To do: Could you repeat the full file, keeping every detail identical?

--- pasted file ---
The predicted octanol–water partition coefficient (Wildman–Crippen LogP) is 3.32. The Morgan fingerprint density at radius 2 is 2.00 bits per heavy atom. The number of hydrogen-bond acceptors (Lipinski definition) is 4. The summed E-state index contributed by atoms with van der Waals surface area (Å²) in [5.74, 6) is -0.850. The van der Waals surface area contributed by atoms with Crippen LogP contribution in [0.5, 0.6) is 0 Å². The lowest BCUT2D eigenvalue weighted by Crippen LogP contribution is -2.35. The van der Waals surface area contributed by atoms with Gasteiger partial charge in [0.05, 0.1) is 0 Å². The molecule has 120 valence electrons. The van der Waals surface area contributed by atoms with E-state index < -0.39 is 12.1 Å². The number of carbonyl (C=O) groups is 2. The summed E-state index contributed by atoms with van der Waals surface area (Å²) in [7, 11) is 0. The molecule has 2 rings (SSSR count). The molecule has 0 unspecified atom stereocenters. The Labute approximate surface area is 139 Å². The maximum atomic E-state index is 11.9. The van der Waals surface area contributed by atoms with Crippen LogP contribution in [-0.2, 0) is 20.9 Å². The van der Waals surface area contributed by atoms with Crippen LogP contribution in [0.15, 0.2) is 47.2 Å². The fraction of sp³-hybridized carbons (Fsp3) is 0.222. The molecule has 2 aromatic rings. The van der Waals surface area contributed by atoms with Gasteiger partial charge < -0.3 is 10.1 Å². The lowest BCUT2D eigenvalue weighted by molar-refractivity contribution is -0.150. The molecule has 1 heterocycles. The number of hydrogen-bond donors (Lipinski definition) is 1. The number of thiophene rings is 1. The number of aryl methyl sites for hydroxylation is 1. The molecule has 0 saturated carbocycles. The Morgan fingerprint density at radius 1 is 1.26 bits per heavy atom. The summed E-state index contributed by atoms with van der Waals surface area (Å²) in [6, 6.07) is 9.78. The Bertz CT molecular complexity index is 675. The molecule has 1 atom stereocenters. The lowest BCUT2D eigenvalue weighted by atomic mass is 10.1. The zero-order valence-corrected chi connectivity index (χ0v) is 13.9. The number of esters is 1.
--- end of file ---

The predicted octanol–water partition coefficient (Wildman–Crippen LogP) is 3.32. The Morgan fingerprint density at radius 2 is 2.00 bits per heavy atom. The number of hydrogen-bond acceptors (Lipinski definition) is 4. The summed E-state index contributed by atoms with van der Waals surface area (Å²) in [5.74, 6) is -0.850. The van der Waals surface area contributed by atoms with Crippen LogP contribution in [0.5, 0.6) is 0 Å². The lowest BCUT2D eigenvalue weighted by Crippen LogP contribution is -2.35. The van der Waals surface area contributed by atoms with Gasteiger partial charge in [0.05, 0.1) is 0 Å². The molecule has 120 valence electrons. The van der Waals surface area contributed by atoms with E-state index < -0.39 is 12.1 Å². The number of carbonyl (C=O) groups is 2. The summed E-state index contributed by atoms with van der Waals surface area (Å²) in [7, 11) is 0. The molecule has 2 rings (SSSR count). The molecule has 0 unspecified atom stereocenters. The Labute approximate surface area is 139 Å². The maximum atomic E-state index is 11.9. The van der Waals surface area contributed by atoms with Crippen LogP contribution in [-0.2, 0) is 20.9 Å². The van der Waals surface area contributed by atoms with Crippen LogP contribution in [0.15, 0.2) is 47.2 Å². The fraction of sp³-hybridized carbons (Fsp3) is 0.222. The molecule has 2 aromatic rings. The van der Waals surface area contributed by atoms with Gasteiger partial charge < -0.3 is 10.1 Å². The lowest BCUT2D eigenvalue weighted by molar-refractivity contribution is -0.150. The molecule has 1 heterocycles. The number of hydrogen-bond donors (Lipinski definition) is 1. The number of thiophene rings is 1. The number of aryl methyl sites for hydroxylation is 1. The molecule has 0 saturated carbocycles. The Morgan fingerprint density at radius 1 is 1.26 bits per heavy atom. The summed E-state index contributed by atoms with van der Waals surface area (Å²) in [6, 6.07) is 9.78. The Bertz CT molecular complexity index is 675. The molecule has 1 atom stereocenters. The lowest BCUT2D eigenvalue weighted by atomic mass is 10.1. The zero-order valence-corrected chi connectivity index (χ0v) is 13.9. The number of esters is 1.